Healthcare industry stakeholders have put the CMS under intense pressure to ease implementation of the Medicare Access and CHIP Reauthorization Act, which is set to start Jan. 1, 2017. Two months ago, CMS Acting Administrator Andy Slavitt said the agency was considering delaying the start date.
And so eligible physicians and other clinicians next year will be given four options to comply with such new payment schemes such as the Merit-based Incentive Payment System (MIPS) or an alternative payment model (APM), such as Accountable Care Organizations.
Modern Healthcare reported that under MIPS, physician payments “will be based on a compilation of quality measures and the use of electronic health records. About 90 percent of physicians are expected to pursue MIPS because a qualifying APM requires a hefty amount of risk.
“In the first option offered Sept. 8, any data reported will allow providers to avoid a negative payment adjustment. The goal is to ease providers into broader participation in the following two years, ” the publication reported.
The second option lets providers submit data for a reduced number of days. “This means their first performance period could begin later than Jan. 1 and that practice could still qualify for a small payment if it submits data on how the practice is using technology and how it’s improving,” Modern Healthcare reported.
The third option is for practices that are ready to go in 2017.
To read the Modern Healthcare story, please hit this link.
Many physicians are asking whether they can opt out of Medicare’s Merit-Based Incentive Payment System (MIPS), which is replacing the Sustainable Growth Rate formula.
Well, probably not. But in any case, suggests Medscape, physicians can reduce their MIPS reporting burden by reporting with other physicians together in single submission.
“It would be administratively simple to report as a group,” says , founder and CEO of SA Ignite, a Chicago company that helps organizations manage value-based programs, told Medscape. Of course, this would be easier for a large practice or group of hospital-employed physicians with the staff and IT capabilities to centralize reporting.
The Centers for Medicare & Medicaid Services (CMS) defines a clinical group as having at least two “eligible clinicians”. That could be a physician and a nurse practitioner or physician assistant in one practice.
Under its proposed rule, CMS would let solo and small practices to get together in “virtual groups,” but owing to the difficulties of implementing such arrangements, this wouldn’t be possible in the first year of MIPS reporting.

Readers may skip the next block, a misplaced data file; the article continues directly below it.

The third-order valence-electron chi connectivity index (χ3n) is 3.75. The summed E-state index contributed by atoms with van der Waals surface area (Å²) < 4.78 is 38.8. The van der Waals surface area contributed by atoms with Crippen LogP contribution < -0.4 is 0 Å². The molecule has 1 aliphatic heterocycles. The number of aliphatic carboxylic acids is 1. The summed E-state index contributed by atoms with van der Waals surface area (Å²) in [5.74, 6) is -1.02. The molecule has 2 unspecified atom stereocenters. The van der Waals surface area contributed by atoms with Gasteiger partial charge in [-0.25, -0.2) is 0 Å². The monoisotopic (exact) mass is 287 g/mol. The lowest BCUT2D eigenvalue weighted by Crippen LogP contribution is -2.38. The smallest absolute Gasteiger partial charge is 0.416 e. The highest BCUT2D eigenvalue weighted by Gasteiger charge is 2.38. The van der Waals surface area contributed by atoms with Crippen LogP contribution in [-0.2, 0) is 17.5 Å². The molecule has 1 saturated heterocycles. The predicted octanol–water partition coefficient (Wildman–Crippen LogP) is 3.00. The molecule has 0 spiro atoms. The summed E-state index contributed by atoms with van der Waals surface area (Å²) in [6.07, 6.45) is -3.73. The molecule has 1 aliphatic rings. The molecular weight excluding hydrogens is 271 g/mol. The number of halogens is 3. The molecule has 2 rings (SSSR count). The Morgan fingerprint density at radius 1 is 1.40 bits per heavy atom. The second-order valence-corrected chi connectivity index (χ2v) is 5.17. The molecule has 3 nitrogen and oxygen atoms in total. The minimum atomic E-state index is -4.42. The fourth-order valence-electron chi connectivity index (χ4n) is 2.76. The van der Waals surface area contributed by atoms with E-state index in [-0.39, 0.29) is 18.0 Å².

Dr. Lee told Medscape that a downside of reporting in a group is that “you would have limited ability to choose specific measures. You may be forced to accept measures for activities where you don’t perform that well.”
To read the full article, please hit this link.
In the Scottsdale Arts District.
This Physicians Practice article touts the care-coordination model of Scottsdale Health Partners (mostly serving the rich Phoenix suburb of Scottsdale) — a joint venture between the HonorHealth hospital system and about 700 physicians.
The publication says that “The clinical integrated network and Accountable Care Organization (ACO) is a primary example of how hospitals and physicians can successfully work hand-in-hand in a value-based environment. SHP has enjoyed success in achieving its goals of improving quality of care and lowering costs. In particular, it has reduced its hospital readmissions rate to 9 percent, well below the state average of 15 percent, and saved up to 10 percent in medical costs for its population of 40,000 patients.
“For physician practices looking to get a jump start on value-based care, before CMS’s Merit-Based Incentive Payment System’s (MIPS) likely first performance year in 2017, SHP can be a source of inspiration. Since starting up in 2012, it’s found a way to use technology and personnel to coordinate care almost seamlessly from the hospital to the practice-level.”
Impressive indeed, but a major factor in its success is that the Scottsdale patient population includes many very affluent people with lots of very good health insurance.